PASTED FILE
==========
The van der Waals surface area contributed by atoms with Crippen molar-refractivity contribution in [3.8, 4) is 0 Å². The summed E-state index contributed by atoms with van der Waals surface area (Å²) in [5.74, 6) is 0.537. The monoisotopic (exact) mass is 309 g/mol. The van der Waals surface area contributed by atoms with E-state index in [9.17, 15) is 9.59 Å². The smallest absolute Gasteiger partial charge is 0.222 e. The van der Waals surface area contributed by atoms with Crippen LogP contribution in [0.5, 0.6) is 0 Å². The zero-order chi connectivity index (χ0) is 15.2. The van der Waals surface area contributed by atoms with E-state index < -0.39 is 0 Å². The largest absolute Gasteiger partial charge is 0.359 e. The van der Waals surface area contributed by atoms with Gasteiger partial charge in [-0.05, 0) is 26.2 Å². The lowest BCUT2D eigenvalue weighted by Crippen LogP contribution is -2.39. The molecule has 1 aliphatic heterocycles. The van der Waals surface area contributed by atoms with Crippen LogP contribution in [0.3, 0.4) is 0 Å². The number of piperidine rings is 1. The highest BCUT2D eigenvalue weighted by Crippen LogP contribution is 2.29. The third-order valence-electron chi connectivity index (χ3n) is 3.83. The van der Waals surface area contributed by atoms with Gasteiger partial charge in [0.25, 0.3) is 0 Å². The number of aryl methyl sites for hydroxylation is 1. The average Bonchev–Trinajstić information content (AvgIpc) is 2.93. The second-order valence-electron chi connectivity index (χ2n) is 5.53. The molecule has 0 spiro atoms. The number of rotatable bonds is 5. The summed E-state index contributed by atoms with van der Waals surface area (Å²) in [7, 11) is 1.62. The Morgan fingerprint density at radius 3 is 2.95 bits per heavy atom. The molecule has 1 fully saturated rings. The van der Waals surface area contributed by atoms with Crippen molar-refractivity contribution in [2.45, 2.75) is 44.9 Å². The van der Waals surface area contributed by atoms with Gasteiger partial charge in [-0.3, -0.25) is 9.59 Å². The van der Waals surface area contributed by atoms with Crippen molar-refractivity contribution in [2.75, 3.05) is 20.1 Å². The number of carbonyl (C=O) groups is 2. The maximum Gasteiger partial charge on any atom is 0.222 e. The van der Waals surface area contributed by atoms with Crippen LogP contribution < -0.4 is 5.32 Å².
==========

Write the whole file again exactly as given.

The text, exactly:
The van der Waals surface area contributed by atoms with Crippen molar-refractivity contribution in [3.8, 4) is 0 Å². The summed E-state index contributed by atoms with van der Waals surface area (Å²) in [5.74, 6) is 0.537. The monoisotopic (exact) mass is 309 g/mol. The van der Waals surface area contributed by atoms with E-state index in [9.17, 15) is 9.59 Å². The smallest absolute Gasteiger partial charge is 0.222 e. The van der Waals surface area contributed by atoms with Crippen LogP contribution in [0.5, 0.6) is 0 Å². The zero-order chi connectivity index (χ0) is 15.2. The van der Waals surface area contributed by atoms with E-state index < -0.39 is 0 Å². The largest absolute Gasteiger partial charge is 0.359 e. The van der Waals surface area contributed by atoms with Gasteiger partial charge in [-0.05, 0) is 26.2 Å². The lowest BCUT2D eigenvalue weighted by Crippen LogP contribution is -2.39. The molecule has 1 aliphatic heterocycles. The van der Waals surface area contributed by atoms with Crippen LogP contribution in [0.3, 0.4) is 0 Å². The number of piperidine rings is 1. The highest BCUT2D eigenvalue weighted by Crippen LogP contribution is 2.29. The third-order valence-electron chi connectivity index (χ3n) is 3.83. The van der Waals surface area contributed by atoms with Gasteiger partial charge in [0.25, 0.3) is 0 Å². The number of aryl methyl sites for hydroxylation is 1. The average Bonchev–Trinajstić information content (AvgIpc) is 2.93. The second-order valence-electron chi connectivity index (χ2n) is 5.53. The molecule has 0 spiro atoms. The number of rotatable bonds is 5. The summed E-state index contributed by atoms with van der Waals surface area (Å²) in [7, 11) is 1.62. The Morgan fingerprint density at radius 3 is 2.95 bits per heavy atom. The molecule has 1 fully saturated rings. The van der Waals surface area contributed by atoms with Crippen molar-refractivity contribution in [2.45, 2.75) is 44.9 Å². The van der Waals surface area contributed by atoms with Gasteiger partial charge in [-0.3, -0.25) is 9.59 Å². The van der Waals surface area contributed by atoms with Crippen molar-refractivity contribution in [2.75, 3.05) is 20.1 Å². The number of carbonyl (C=O) groups is 2. The maximum Gasteiger partial charge on any atom is 0.222 e. The van der Waals surface area contributed by atoms with Crippen LogP contribution < -0.4 is 5.32 Å².